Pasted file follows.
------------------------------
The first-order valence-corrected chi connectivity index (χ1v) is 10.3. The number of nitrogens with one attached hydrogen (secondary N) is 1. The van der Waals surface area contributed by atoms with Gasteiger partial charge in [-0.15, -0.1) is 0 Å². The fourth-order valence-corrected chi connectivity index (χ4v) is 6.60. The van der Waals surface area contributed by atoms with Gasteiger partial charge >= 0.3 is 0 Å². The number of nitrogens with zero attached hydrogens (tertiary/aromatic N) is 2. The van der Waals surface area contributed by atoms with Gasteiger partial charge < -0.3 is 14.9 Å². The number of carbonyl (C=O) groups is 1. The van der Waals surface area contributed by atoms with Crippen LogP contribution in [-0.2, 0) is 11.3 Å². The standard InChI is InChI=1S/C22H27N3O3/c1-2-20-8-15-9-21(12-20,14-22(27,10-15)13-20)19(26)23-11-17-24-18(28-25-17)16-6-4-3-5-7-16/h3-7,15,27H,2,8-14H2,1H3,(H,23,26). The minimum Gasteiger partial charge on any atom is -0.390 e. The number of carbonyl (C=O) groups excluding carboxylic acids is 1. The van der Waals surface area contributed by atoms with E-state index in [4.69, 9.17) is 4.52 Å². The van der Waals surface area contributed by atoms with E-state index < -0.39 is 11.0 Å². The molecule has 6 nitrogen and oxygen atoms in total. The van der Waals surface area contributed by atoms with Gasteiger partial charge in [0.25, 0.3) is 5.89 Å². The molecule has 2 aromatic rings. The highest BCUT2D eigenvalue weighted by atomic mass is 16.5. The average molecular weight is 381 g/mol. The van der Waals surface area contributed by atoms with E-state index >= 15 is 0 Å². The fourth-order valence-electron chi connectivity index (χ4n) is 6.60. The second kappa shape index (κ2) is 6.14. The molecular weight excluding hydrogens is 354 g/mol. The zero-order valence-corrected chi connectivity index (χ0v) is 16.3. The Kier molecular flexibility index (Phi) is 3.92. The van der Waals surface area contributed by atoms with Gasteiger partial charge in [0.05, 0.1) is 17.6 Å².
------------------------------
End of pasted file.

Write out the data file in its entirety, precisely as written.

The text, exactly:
The first-order valence-corrected chi connectivity index (χ1v) is 10.3. The number of nitrogens with one attached hydrogen (secondary N) is 1. The van der Waals surface area contributed by atoms with Gasteiger partial charge in [-0.15, -0.1) is 0 Å². The fourth-order valence-corrected chi connectivity index (χ4v) is 6.60. The van der Waals surface area contributed by atoms with Gasteiger partial charge >= 0.3 is 0 Å². The number of nitrogens with zero attached hydrogens (tertiary/aromatic N) is 2. The van der Waals surface area contributed by atoms with Gasteiger partial charge < -0.3 is 14.9 Å². The number of carbonyl (C=O) groups is 1. The van der Waals surface area contributed by atoms with Crippen LogP contribution in [-0.2, 0) is 11.3 Å². The standard InChI is InChI=1S/C22H27N3O3/c1-2-20-8-15-9-21(12-20,14-22(27,10-15)13-20)19(26)23-11-17-24-18(28-25-17)16-6-4-3-5-7-16/h3-7,15,27H,2,8-14H2,1H3,(H,23,26). The minimum Gasteiger partial charge on any atom is -0.390 e. The number of carbonyl (C=O) groups excluding carboxylic acids is 1. The van der Waals surface area contributed by atoms with E-state index in [4.69, 9.17) is 4.52 Å². The van der Waals surface area contributed by atoms with E-state index < -0.39 is 11.0 Å². The molecule has 6 nitrogen and oxygen atoms in total. The van der Waals surface area contributed by atoms with Gasteiger partial charge in [0.25, 0.3) is 5.89 Å². The molecule has 2 aromatic rings. The highest BCUT2D eigenvalue weighted by atomic mass is 16.5. The average molecular weight is 381 g/mol. The van der Waals surface area contributed by atoms with E-state index >= 15 is 0 Å². The fourth-order valence-electron chi connectivity index (χ4n) is 6.60. The second kappa shape index (κ2) is 6.14. The molecular weight excluding hydrogens is 354 g/mol. The zero-order valence-corrected chi connectivity index (χ0v) is 16.3. The Kier molecular flexibility index (Phi) is 3.92. The van der Waals surface area contributed by atoms with Gasteiger partial charge in [0.05, 0.1) is 17.6 Å².